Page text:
Paris’ enchanting reputation has wooed almost 12 million people into living in its Metropolitan Area. It’s easy to see why: the city is known for its history, fashion, cuisine, art, culture, shopping and entertainment, proving to be one of Europe’s most influential cities no matter what art, business or passion you wish to fulfill.
Parisians, on the other hand, are difficult to label. Some portray them as the most romantic bon-vivants in the world, while others prefer to call them arrogant or even rude. The truth, as always, lies right in the middle and it’s not that hard to understand exactly where they’re coming from.
Imagine living in a city full of tourists. Imagine having to go to work every day and bumping into hundreds or even thousands of tourists along the way. Imagine them constantly stopping you and asking you for directions, demanding that you know their own language. And then, imagine them blocking train seats or escalators with their never-ending luggage.
A smile and a few words in French can go a long way in busy, cosmopolitan Paris. Even though English is taught in most schools – and is even fluently spoken in some of Paris’ most-visited attractions – Frenchmen have to make an effort to recall and speak the language correctly. If you make the effort to at least address them in French (making sure you smile a lot), they’ll probably return the favor.
Parisians are also very fond of etiquette and frown upon rudeness or loudness. Make sure you learn the following expressions and use them any time you need help (at shops, cafés, and restaurants or even when asking for directions): “Bonjour” (‘Good day’), “S’il vous plait” (‘Please’) and “Merci” (‘Thank you’). "Parlez-vous anglais?" (‘Do you speak English?), "Excusez-moi de vous déranger" (‘Sorry to bother you’) and "Pourriez-vous m'aider?" (‘Could you help me?’) are also handy expressions you might need.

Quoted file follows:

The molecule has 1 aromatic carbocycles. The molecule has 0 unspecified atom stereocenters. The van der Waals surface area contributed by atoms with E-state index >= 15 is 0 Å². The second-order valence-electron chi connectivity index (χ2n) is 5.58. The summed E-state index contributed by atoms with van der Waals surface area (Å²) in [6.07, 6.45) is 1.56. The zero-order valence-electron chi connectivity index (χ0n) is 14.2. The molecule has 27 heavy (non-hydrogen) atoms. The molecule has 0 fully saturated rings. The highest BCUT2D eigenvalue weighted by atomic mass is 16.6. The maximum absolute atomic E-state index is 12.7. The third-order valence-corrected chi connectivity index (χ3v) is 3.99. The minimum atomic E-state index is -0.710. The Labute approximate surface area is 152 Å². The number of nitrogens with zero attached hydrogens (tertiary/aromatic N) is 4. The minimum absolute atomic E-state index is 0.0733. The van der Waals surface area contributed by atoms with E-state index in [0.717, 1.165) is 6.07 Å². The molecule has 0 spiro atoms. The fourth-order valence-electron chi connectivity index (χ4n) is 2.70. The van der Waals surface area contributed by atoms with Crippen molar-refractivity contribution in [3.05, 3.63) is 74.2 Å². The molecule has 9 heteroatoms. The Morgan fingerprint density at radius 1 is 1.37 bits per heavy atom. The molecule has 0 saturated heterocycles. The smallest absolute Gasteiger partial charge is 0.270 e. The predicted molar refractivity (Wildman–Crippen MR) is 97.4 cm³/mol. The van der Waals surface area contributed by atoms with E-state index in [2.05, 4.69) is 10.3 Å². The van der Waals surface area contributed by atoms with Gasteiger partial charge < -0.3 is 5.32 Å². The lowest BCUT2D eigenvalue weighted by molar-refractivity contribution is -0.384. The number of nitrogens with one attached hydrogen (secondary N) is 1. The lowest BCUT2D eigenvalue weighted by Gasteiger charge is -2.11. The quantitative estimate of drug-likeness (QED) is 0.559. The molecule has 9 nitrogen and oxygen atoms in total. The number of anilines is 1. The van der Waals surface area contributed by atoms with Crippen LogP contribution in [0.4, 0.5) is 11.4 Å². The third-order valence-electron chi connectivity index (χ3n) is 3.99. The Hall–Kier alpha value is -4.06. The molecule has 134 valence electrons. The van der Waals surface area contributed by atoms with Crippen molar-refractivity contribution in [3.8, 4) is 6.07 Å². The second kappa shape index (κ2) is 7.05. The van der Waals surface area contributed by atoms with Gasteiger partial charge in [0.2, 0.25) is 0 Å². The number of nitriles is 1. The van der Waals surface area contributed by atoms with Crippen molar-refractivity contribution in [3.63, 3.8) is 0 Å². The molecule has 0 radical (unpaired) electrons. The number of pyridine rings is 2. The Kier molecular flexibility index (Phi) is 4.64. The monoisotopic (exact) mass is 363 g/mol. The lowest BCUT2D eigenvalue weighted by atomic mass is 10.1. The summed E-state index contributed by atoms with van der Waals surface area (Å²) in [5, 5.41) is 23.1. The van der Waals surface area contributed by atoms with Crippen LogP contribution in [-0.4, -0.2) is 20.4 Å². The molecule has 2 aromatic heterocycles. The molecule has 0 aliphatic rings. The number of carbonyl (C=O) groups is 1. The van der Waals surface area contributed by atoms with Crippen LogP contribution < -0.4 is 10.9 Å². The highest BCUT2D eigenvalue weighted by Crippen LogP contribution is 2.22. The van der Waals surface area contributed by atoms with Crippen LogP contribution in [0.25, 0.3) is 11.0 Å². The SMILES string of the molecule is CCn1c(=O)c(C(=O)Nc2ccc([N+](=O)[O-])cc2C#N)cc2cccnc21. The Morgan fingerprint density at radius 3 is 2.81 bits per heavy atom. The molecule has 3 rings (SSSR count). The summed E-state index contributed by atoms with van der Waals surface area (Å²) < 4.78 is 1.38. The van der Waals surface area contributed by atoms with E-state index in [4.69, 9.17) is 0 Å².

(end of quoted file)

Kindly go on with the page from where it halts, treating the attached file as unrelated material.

When asking for directions, make sure you use a map and ask someone who isn’t in a hurry. Streets in Paris are very complex and it might take some time to explain exactly how to get there.
Be very careful when crossing roads. Parisians tend to take some liberties regarding road safety and enjoy dashing through traffic lights trying to make it through in time. The best way to keep safe is to look both ways before crossing any road and respecting zebra crossings and traffic lights to a tee – don’t try to emulate Parisian driving, you’ll definitely end up sorry!
Most shops, museums, attractions and events are open Monday-Saturdays from 9 am to 7 pm. Some department stores, shops and supermarkets are open until 9 pm; make sure you check these facts before planning your trip. Most people have lunch from noon to 1:30 pm and dinner from 8:00-10:30 pm. If the restaurant you’re looking at has a sign saying “service continu” then you’ll probably be able to get a meal at any time during opening hours.
Paris has been striving to be a clean, immaculate city for several years now. Littering is heavily penalized (as well as not picking up after dogs). Therefore, make sure you throw any rubbish inside the thousands of rubbish bins found in the city. If you can’t find any – or if you find them sealed or removed – then hold on to your rubbish until then next bin you come across. Bins are sometimes sealed or removed for security reasons and there’s no saying when this could happen – just be careful (and, yes, throwing your chewing gum on the floor is considered littering as well).
On a final note, don’t conform yourself with Paris’ main attractions, museums and monuments. A city as lively as this is always brimming with events, festivals and shows that might be exactly what you don’t want to miss. Keep this in mind when planning your trip!
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